Chinook salmon catch on Lake Michigan to be reducedRegional News
-- The numbers of Chinook salmon in Lake Michigan would be cut drastically for three years, under a plan announced yesterday.
CHICAGO - The numbers of Chinook salmon in Lake Michigan would be cut drastically for three years, under a plan announced yesterday.
The Lake Michigan Committee, which is part of the Great Lakes Fishery Commission, says the alewife – a major food source for salmon – is at historic lows. And committee spokesman Mark Gaden says lower stocking levels are needed to keep the lake’s ecosystem healthy and in balance.
The panel wants to reduce the total number of Chinook salmon released into Lake Michigan from three-point-three million to one-point-seven million for three years starting next spring. The Wisconsin part of the lake would get about 440,000 fewer salmon. Most of the reproduction takes place on Michigan waters – and that state would take a loss of 1.1 million fish. If nothing is done, officials fear that Lake Michigan would get thin-and-malnourished sport fish. Lake Huron also saw its alewives disappear – but over time, a more natural reproductive system took its place. Gaden says the same thing could happen in Lake Michigan – but no one knows how long or extensive the adjustment would be.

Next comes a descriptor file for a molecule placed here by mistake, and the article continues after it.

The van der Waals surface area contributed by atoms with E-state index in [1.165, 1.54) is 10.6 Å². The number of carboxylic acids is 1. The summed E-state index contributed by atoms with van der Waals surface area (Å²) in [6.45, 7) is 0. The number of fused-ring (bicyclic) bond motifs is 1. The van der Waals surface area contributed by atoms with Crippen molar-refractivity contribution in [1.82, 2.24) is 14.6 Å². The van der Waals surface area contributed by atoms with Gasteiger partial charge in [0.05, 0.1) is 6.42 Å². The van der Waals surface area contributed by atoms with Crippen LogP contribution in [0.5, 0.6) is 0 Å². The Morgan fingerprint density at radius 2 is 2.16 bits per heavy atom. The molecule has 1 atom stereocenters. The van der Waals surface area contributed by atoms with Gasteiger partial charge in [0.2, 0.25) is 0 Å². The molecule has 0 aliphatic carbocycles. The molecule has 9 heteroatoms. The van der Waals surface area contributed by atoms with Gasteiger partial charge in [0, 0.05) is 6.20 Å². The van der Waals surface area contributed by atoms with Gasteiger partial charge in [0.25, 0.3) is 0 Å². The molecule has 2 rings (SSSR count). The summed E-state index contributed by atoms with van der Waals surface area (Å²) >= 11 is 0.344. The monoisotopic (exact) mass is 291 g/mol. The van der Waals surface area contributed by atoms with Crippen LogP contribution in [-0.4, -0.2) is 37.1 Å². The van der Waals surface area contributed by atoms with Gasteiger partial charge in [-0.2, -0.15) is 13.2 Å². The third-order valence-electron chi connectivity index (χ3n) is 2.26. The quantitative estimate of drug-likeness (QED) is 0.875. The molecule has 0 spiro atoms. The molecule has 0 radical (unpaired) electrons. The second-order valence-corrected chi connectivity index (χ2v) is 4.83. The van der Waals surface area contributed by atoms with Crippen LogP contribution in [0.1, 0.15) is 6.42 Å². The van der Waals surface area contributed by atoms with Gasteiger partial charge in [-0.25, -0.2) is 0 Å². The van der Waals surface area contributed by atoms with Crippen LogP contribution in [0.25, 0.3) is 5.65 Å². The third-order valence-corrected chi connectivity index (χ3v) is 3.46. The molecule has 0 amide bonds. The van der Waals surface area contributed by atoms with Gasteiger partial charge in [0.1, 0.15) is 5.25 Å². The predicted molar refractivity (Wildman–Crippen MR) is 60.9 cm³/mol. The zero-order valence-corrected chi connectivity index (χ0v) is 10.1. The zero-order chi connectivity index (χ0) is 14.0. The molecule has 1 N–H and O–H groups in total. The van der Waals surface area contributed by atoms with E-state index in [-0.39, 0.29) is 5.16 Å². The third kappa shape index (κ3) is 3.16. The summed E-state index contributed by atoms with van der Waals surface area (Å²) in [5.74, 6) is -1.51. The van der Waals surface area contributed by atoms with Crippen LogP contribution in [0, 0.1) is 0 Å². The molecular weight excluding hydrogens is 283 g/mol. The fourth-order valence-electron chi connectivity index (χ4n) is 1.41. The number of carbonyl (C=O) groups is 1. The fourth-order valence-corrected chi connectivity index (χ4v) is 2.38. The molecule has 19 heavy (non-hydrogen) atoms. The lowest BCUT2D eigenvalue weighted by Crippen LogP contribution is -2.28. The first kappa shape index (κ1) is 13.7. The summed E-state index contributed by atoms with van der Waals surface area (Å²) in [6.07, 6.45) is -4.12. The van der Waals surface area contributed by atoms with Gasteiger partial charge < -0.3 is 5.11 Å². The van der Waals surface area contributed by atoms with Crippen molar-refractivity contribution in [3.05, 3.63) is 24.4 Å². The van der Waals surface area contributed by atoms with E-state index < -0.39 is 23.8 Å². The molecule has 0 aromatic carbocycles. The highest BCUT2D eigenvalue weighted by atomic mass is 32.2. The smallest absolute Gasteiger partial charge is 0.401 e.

All four states that surround Lake Michigan would have to approve the salmon reduction plan.